Thursday, April 30, 2015

Victory at sea and more


  • Chris Johnson explains church and "openly gay." Of course the mainstream today is deaf to this or thinks it's hypocritical. Classic Anglo-Catholicism at its best was like this, echoed in the convert Fr. John Jay Hughes (A-C alum and now-retired Catholic priest who's bisexual): sure, "openly gay" but mostly that's not our business, but at the same time teaching what the Catholic Church teaches on this. And those parishes still had families with children then like most other denominations.
  • RIP Fr. Nicholas Gruner. I wasn't a follower (I'm about doctrine, the Mass, and the office, not private revelation) and he was a big self-promoter like a televangelist, a sensationalist ironically untraditional, but he said things about the church that needed to be said but that the mainstream doesn't, and reached people who don't read highbrow religious books or journals.
  • MGTOW: Red-pill podcasts by Sandman in Toronto.
  • LRC:
    • The totalitarian war on cash.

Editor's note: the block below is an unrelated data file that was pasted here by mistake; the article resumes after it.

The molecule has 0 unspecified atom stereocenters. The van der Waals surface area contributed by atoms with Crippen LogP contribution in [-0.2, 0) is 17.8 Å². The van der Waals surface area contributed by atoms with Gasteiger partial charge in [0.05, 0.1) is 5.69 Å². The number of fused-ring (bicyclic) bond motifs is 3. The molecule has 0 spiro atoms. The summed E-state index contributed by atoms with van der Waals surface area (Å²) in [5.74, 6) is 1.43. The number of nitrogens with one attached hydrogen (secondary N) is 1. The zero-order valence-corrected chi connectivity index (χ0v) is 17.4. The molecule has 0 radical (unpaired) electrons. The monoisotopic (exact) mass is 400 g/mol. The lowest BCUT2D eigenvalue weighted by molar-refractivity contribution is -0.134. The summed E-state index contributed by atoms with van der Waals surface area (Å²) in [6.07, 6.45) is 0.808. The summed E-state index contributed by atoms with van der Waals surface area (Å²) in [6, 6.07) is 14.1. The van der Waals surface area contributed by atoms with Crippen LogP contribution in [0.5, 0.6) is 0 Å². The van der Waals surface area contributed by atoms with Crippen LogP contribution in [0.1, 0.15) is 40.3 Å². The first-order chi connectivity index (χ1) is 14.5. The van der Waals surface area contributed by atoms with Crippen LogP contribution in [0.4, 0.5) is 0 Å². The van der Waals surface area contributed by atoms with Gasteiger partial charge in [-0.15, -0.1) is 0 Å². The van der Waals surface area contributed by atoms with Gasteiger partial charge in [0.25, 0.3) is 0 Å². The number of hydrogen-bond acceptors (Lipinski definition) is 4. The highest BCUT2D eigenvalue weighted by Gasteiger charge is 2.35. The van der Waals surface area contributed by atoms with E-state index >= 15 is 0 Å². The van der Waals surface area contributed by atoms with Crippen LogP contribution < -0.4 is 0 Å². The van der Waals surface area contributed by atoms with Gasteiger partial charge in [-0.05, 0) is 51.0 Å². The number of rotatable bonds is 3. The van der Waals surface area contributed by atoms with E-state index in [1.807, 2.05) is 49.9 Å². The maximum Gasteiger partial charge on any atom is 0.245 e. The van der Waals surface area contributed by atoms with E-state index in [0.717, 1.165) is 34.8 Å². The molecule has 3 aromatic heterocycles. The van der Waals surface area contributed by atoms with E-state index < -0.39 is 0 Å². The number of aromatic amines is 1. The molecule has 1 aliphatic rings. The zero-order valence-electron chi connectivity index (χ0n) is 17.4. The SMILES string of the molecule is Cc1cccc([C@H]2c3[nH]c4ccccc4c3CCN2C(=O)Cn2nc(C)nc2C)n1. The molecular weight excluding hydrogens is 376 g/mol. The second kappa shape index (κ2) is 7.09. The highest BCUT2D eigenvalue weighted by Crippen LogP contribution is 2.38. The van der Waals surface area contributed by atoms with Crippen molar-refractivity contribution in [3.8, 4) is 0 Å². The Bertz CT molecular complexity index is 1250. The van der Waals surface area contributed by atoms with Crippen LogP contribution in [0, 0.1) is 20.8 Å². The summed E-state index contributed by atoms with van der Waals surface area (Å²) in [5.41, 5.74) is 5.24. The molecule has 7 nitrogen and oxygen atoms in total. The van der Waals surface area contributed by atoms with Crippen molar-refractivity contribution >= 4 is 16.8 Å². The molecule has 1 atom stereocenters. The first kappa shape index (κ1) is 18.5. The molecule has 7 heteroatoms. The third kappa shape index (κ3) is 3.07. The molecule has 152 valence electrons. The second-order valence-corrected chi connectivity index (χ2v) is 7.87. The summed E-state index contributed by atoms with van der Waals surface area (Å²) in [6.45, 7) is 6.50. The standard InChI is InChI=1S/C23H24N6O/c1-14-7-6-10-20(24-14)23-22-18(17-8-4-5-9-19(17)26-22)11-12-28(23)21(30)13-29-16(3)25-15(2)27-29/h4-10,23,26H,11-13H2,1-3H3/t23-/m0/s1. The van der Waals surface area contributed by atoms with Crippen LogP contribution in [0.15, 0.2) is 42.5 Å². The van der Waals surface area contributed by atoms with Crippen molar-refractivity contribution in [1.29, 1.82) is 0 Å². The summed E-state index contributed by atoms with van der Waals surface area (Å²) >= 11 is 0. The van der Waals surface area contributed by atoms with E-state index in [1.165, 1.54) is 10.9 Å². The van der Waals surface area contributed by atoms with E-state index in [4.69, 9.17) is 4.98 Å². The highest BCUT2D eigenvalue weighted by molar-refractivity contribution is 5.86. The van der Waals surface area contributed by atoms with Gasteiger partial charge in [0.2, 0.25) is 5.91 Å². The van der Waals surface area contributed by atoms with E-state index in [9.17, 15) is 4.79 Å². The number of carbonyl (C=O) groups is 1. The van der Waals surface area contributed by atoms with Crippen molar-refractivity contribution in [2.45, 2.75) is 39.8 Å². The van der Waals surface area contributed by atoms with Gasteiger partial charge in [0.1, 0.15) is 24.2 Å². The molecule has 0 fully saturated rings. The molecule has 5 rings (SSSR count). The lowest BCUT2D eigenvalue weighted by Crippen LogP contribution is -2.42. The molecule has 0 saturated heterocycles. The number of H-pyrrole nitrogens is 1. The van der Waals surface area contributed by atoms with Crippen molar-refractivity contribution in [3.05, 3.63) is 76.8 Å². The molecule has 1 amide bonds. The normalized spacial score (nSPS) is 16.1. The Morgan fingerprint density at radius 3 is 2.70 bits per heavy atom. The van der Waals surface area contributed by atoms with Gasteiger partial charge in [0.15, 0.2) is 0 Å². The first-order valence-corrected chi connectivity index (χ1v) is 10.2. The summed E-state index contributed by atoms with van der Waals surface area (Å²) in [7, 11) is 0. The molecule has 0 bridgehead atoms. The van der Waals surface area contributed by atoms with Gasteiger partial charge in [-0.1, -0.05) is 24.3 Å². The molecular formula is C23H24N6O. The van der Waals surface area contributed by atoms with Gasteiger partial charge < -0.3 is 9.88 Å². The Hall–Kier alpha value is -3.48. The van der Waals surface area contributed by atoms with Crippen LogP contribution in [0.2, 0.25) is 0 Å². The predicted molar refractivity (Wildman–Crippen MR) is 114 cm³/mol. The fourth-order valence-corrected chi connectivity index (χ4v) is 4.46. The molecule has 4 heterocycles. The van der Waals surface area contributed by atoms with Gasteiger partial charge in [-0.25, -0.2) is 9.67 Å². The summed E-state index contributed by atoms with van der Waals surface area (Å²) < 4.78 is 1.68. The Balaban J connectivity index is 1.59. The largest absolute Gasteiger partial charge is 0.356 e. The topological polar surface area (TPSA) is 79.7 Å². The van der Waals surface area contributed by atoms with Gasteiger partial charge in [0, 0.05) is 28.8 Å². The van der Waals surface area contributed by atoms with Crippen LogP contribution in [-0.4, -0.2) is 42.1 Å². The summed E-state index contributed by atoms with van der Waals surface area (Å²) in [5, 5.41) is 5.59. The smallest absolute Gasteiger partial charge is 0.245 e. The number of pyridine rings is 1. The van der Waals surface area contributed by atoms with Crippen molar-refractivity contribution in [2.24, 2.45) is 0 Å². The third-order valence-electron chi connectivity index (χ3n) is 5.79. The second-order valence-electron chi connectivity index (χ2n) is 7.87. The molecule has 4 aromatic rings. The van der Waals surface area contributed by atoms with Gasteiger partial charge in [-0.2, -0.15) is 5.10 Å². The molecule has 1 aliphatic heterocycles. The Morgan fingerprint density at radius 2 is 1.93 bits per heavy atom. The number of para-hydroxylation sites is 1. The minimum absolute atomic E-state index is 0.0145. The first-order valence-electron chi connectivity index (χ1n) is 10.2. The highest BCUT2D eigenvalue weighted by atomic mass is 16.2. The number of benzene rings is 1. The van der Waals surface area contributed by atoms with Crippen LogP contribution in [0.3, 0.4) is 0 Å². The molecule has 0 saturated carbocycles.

• 175 years of great ocean liners. The golden age of Cunard, such as the Queen Mary. The United States, pre-space age streamlined and co-designed by the Navy as a fast troopship, is the last winner of the Blue Riband, shortening the trip from New York to Southampton to three days in 1952 (to party and romance in style, if you don't get seasick in the North Atlantic). Of course the transatlantic jetliner, the 707, put real ocean liners out of business by '69; the Queen Mary is a museum in greater L.A. (been aboard; the romance of the 1930s and the British Empire) while the United States is docked here in Philadelphia with people trying to save her. I hope whoever does keeps her United States Lines colors instead of junking up her paint scheme. Cruise ships today look ridiculous, not "yar" like the grand liners or the small Pacific Princess ("The Love Boat," built in Germany in '71 and alas just scrapped in Genoa; like most '70s TV the show was a come-on, all talk and no action with a dose of corn syrup); top-heavy, unseaworthy-looking floating hotels built for max occupancy but just asking for a Poseidon Adventure disaster (one big storm or wave and it'll be "Nearer My God to Thee"). That and the cruise lines are run on the cheap despite the nouveau luxury; the British and Norwegian companies use flags of convenience, registering the ships in Third World countries with lower costs and lower standards such as for safety. (Possibly also why those ships have outbreaks of disease, as if seasickness weren't bad enough.) We don't have a big merchant marine on paper anymore although of course the freighters and tankers are still around; lots of Scandinavian and Dutch officers with mini-UNs of polyglot "diverse" crews (as it has been been for centuries at sea). Civilian careers at sea aren't something Americans are interested in anymore, even though the feds have had the U.S. Merchant Marine Academy, copied from the Naval Academy, since '38 (bet you've never heard of it); during the war there was the U.S. Maritime Service, civilian but federal, of course based on the Navy. Merchant sailors from the war relatively recently got veteran status; because we got into the war, German U-boats used our shipping right off our East Coast for target practice. If you sailed in the convoys, you likely died. Brave. It still takes guts (and muscles, and a strong stomach) to sail but that went above and beyond. (The Queen Mary, painted Navy gray, was the Allies' fastest troopship; warship escorts couldn't keep up with her, but nor could Admiral Dönitz's U-boat wolfpacks. We fought the same submarine war vs. Japan and won.)

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